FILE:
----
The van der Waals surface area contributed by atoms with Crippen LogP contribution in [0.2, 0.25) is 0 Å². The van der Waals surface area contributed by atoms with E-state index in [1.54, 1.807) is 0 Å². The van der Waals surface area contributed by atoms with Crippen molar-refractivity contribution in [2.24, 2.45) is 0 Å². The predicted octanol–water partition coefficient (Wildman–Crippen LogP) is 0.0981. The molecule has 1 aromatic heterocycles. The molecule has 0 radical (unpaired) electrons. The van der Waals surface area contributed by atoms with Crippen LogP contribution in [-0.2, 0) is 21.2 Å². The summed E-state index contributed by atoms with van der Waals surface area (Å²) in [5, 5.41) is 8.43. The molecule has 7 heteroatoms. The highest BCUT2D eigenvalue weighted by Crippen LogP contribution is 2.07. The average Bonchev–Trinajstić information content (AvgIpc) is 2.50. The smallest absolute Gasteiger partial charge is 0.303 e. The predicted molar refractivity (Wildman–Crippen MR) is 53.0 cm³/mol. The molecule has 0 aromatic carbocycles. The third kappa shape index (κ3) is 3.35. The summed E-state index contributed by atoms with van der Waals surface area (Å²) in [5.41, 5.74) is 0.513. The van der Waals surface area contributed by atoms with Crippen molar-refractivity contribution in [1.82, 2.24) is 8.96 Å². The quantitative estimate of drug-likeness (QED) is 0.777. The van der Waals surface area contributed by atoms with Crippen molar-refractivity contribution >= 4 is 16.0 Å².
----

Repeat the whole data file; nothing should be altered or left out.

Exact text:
The van der Waals surface area contributed by atoms with Crippen LogP contribution in [0.2, 0.25) is 0 Å². The van der Waals surface area contributed by atoms with E-state index in [1.54, 1.807) is 0 Å². The van der Waals surface area contributed by atoms with Crippen molar-refractivity contribution in [2.24, 2.45) is 0 Å². The predicted octanol–water partition coefficient (Wildman–Crippen LogP) is 0.0981. The molecule has 1 aromatic heterocycles. The molecule has 0 radical (unpaired) electrons. The van der Waals surface area contributed by atoms with Crippen LogP contribution in [-0.2, 0) is 21.2 Å². The summed E-state index contributed by atoms with van der Waals surface area (Å²) in [5, 5.41) is 8.43. The molecule has 7 heteroatoms. The highest BCUT2D eigenvalue weighted by Crippen LogP contribution is 2.07. The average Bonchev–Trinajstić information content (AvgIpc) is 2.50. The smallest absolute Gasteiger partial charge is 0.303 e. The predicted molar refractivity (Wildman–Crippen MR) is 53.0 cm³/mol. The molecule has 0 aromatic carbocycles. The third kappa shape index (κ3) is 3.35. The summed E-state index contributed by atoms with van der Waals surface area (Å²) in [5.41, 5.74) is 0.513. The van der Waals surface area contributed by atoms with Crippen molar-refractivity contribution in [1.82, 2.24) is 8.96 Å². The quantitative estimate of drug-likeness (QED) is 0.777. The van der Waals surface area contributed by atoms with Crippen molar-refractivity contribution >= 4 is 16.0 Å².